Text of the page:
Friday, January 8, 2010

Sound Science vs. Special Interest Attack Dogs, Round 98,237...

A group of scientists headed by researchers from the University of Maryland waded into political sticky wicket this week when they published a report [subscription] in the presigious journal Science calling for an end to the destructive coal mining practice of mountaintop removal.

According to numerous news reports, the team led by Margaret Palmer of the UMD Center for Environmental Sciences said that the massive damage done to water quality and public health by the practice - in which entire mountain summits are blasted and then bulldozed into neighboring streams - strongly outweighs its benefits.

Per coverage by West Virginia Public Broadcasting (a network which covers a state whose name is almost synonymous with the practice of mountaintop removal), the report found that the human health impacts of this disastrous mining practice are considerable:
West Virginia University Department of Community Medicine researcher Michael Hendryx was another co-author of the paper. He spoke about the potential impact to human health. His research shows that disease and death rates are higher around surface mining, even when other health risks, like smoking and poverty are factored out.

“We also see that the effects become stronger as the level of mining increases,” Hendryx said.

Hendryx’s research has also found higher rates of low birth weight babies and babies born with abnormalities in communities where there’s surface mining.
The history of mountaintop removal mining in West Virginia is replete with horrifying tales of the practice's ill-effects on public health in communities near the mines. In September of last year, we at R?S? posted a New York Times profile of one town's struggle:
Jennifer Hall-Massey knows not to drink the tap water in her home near Charleston, W.Va.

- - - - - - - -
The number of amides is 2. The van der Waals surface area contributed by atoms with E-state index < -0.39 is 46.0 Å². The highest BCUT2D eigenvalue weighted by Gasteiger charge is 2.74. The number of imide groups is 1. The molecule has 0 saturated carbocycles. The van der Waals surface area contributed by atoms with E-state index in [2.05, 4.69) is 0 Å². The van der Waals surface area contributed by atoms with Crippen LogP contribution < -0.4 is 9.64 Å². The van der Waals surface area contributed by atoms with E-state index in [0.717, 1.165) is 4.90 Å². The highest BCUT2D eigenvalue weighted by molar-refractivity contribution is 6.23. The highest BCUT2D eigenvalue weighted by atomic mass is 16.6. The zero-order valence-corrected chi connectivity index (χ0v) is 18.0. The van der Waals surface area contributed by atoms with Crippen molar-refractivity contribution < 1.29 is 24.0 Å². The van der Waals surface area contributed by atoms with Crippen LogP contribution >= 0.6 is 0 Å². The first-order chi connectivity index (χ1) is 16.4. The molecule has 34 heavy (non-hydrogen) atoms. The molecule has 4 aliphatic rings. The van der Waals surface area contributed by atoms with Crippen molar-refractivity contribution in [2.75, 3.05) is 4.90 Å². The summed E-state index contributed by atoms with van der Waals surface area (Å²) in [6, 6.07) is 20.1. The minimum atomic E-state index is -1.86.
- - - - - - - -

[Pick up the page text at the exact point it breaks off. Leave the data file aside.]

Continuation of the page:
In fact, her entire family tries to avoid any contact with the water. Her youngest son has scabs on his arms, legs and chest where the bathwater — polluted with lead, nickel and other heavy metals — caused painful rashes. Many of his brother’s teeth were capped to replace enamel that was eaten away.

Neighbors apply special lotions after showering because their skin burns. Tests show that their tap water contains arsenic, barium, lead, manganese and other chemicals at concentrations federal regulators say could contribute to cancer and damage the kidneys and nervous system.
In the face of this mountain (Really? They're doing a "mountain" pun?) of bad press, both now and back in September, how did the coal industry respond?

Well... predictably. Shockingly so.

Almost every article on the scientists' report contains a quote from a coal industry spokesperson launching personal attacks against the scientists. For example, the Baltimore Sun piece:
Luke Popovich, a spokesman for the National Mining Association, said he had not yet read the Science paper, but based on press reports of it declared that “there’s nothing new here” and called the journal paper “an advocacy piece."
...and the Washington Post piece:
Chris Hamilton of the West Virginia Coal Association disputed the report's conclusions. "It's just flat-out wrong," Hamilton said, adding that the "so-called lead scientists have a history of activism against mining."
...and the ABC News piece:
NMA spokeswoman Carol Raulston also argues the scientists chose data selectively, ignoring water-quality information that didn't support their theories.
It would appear as if these many coal industry flacks were perhaps - just maybe - working from the same snarly set of talking points. That, or they saw how much play the science-deniers who pushed the phony East Anglia "stolen email scandal" had gotten, and were just a wee bit jealous. Everyone together now:

"Anything Big Oil flacks can do, Big Coal flacks can do better..."

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